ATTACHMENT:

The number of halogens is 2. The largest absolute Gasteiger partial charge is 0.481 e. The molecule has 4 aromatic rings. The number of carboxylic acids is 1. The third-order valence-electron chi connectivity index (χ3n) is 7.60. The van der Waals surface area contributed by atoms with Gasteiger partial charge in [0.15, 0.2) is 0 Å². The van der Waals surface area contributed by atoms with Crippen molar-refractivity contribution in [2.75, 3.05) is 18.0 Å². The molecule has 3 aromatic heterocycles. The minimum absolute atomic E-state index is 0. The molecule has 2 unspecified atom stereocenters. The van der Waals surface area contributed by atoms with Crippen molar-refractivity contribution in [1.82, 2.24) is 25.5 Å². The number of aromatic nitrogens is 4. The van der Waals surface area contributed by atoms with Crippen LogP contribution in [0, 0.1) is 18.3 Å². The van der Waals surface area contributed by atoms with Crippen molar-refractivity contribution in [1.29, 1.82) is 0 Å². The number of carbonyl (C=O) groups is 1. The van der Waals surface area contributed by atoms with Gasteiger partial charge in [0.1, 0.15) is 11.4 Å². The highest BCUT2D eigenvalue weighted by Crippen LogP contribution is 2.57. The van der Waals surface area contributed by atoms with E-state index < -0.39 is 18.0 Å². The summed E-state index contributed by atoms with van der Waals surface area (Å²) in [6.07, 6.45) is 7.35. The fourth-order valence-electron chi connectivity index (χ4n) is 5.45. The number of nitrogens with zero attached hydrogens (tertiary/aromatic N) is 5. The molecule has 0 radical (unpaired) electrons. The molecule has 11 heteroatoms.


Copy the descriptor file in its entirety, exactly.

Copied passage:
The number of halogens is 2. The largest absolute Gasteiger partial charge is 0.481 e. The molecule has 4 aromatic rings. The number of carboxylic acids is 1. The third-order valence-electron chi connectivity index (χ3n) is 7.60. The van der Waals surface area contributed by atoms with Gasteiger partial charge in [0.15, 0.2) is 0 Å². The van der Waals surface area contributed by atoms with Crippen molar-refractivity contribution in [2.75, 3.05) is 18.0 Å². The molecule has 3 aromatic heterocycles. The minimum absolute atomic E-state index is 0. The molecule has 2 unspecified atom stereocenters. The van der Waals surface area contributed by atoms with Crippen molar-refractivity contribution in [1.82, 2.24) is 25.5 Å². The number of aromatic nitrogens is 4. The van der Waals surface area contributed by atoms with Crippen LogP contribution in [0, 0.1) is 18.3 Å². The van der Waals surface area contributed by atoms with Crippen molar-refractivity contribution in [1.29, 1.82) is 0 Å². The number of carbonyl (C=O) groups is 1. The van der Waals surface area contributed by atoms with Gasteiger partial charge in [0.1, 0.15) is 11.4 Å². The highest BCUT2D eigenvalue weighted by Crippen LogP contribution is 2.57. The van der Waals surface area contributed by atoms with E-state index < -0.39 is 18.0 Å². The summed E-state index contributed by atoms with van der Waals surface area (Å²) in [6.07, 6.45) is 7.35. The fourth-order valence-electron chi connectivity index (χ4n) is 5.45. The number of nitrogens with zero attached hydrogens (tertiary/aromatic N) is 5. The molecule has 0 radical (unpaired) electrons. The molecule has 11 heteroatoms.